Japan Tightens Ties with China Kaifu Trip This Month Signals Improving Political as Well as Economic Links with Beijing

By Clayton Jones, writer of The Christian Science Monitor | The Christian Science Monitor, August 7, 1991 | Go to article overview

Japan Tightens Ties with China Kaifu Trip This Month Signals Improving Political as Well as Economic Links with Beijing


Clayton Jones, writer of The Christian Science Monitor, The Christian Science Monitor


WHILE Washington debates how to mend ties with China, Japan will push ahead in August to not only patch up relations with its Asian neighbor but to create a new political intimacy.

Less concerned than the United States about human rights in China, Japan has sent four top ministers to Beijing so far this year as a warm-up for a trip by Prime Minister Toshiki Kaifu from Aug. 10-13.

Mr. Kaifu will be the first leader of a major industrialized nation to visit China since Japan and most Western nations imposed sanctions after the 1989 Tiananmen Square crackdown.

"This trip is the symbolic normalization of relations," says Nobuo Maruyama, China specialist at the Institute for Developing Economies in Tokyo.

To help pave the way for Kaifu's trip, Japan was able to dampen criticism of China at the July summit of seven industrialized countries. A Japanese official visited Beijing July 22 to report on the summit's results.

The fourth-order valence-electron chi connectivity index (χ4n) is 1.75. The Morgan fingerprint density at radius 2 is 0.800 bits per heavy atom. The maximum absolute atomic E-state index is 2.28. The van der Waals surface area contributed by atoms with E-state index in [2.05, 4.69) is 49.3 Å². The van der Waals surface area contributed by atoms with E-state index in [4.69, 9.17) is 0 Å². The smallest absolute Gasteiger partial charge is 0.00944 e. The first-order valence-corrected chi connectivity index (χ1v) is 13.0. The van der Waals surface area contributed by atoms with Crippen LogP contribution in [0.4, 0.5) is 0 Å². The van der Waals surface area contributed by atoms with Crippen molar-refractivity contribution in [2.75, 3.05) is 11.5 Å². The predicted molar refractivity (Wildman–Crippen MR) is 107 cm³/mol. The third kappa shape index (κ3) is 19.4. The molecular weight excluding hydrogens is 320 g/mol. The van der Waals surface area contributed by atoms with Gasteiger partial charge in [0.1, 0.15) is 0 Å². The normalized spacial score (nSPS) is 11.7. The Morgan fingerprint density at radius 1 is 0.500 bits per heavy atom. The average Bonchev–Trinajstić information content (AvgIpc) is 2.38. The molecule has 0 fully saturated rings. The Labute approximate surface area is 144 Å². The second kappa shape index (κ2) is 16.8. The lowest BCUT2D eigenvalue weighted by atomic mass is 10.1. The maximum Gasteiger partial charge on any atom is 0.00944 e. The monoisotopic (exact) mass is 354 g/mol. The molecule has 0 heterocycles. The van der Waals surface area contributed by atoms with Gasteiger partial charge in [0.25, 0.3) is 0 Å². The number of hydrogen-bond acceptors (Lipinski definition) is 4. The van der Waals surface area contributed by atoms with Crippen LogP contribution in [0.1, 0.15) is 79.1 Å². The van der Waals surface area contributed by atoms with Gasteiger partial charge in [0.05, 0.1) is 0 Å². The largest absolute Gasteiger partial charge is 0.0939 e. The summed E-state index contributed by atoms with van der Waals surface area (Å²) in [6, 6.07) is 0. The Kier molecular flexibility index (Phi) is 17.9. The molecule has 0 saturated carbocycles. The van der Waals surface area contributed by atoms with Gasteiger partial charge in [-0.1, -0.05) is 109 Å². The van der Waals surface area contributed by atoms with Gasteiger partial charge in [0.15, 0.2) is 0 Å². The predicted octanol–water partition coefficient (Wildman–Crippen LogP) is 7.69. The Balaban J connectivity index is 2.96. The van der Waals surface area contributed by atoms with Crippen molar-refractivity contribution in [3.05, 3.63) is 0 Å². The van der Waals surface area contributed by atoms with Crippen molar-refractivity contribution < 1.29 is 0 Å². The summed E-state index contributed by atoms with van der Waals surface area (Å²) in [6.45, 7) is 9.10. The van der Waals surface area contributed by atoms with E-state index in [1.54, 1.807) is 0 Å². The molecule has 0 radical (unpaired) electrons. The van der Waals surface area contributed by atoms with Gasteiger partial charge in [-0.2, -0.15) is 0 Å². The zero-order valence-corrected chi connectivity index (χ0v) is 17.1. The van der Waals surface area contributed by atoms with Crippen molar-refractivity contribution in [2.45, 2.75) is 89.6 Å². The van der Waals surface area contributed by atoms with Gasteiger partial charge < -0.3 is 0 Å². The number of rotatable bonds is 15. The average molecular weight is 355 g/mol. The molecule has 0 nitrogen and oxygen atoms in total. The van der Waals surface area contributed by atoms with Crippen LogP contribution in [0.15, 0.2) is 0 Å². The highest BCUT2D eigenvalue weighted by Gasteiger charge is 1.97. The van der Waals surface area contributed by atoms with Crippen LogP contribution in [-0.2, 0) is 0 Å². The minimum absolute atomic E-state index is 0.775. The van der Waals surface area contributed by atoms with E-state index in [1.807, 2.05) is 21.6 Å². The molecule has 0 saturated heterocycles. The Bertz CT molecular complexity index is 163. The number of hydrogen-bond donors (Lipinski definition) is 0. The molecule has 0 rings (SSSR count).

"Up to now, China has seen us as an important economic partner," says a Japanese Foreign Ministry official. "But it also is beginning to see us as a very important political partner in shaping events in Asia and the world." Softening hard-liners

Japanese officials say a new political intimacy with China has enabled them to soften Beijing's stance on such issues as support for the Khmer Rouge in Cambodia, support for North Korea, human rights, and arms exports.

"We have succeeded little by little," says the Foreign Ministry official, "to pull China onto the international stage."

The US government, meanwhile, spent much of July debating whether to limit trade privileges with China. A bill passed by Congress to do just that awaits President Bush's expected veto.

Perhaps as a sign that political ties are stronger between Asia's biggest nation and its richest, Kaifu is not expected to bring a big aid package with him, unlike past visits by Japanese prime ministers. One reason is that China is in the middle of receiving a $6 billion loan from Japan that does not end until 1995. That low-interest loan, the third from Japan since 1979, was offered in 1988 by Noboru Takeshita, the last Japanese prime minister to visit China.

After the Tiananmen massacre, that loan was suspended, but then resumed last November, restoring Japan's status as China's biggest aid-giver.

The Kaifu trip also provides Japan a chance to discourage an increasing tendency by many countries to ask Tokyo for money. Such requests have mounted since Japan became the world's largest aid giver in 1990 and also because it was a big donor to the US in the Gulf war.

"Japan is seen now as a cash-dispensing machine," says Mr. Maruyama, "and it wants to change that by applying a strict aid policy toward China."

But the Kaifu trip also comes just four months after Japan announced a major shift in its aid policy from merely responding to aid requests case by case to now judging a country's record on military spending, arms trade, level of democracy and markets, and environmental policies. …

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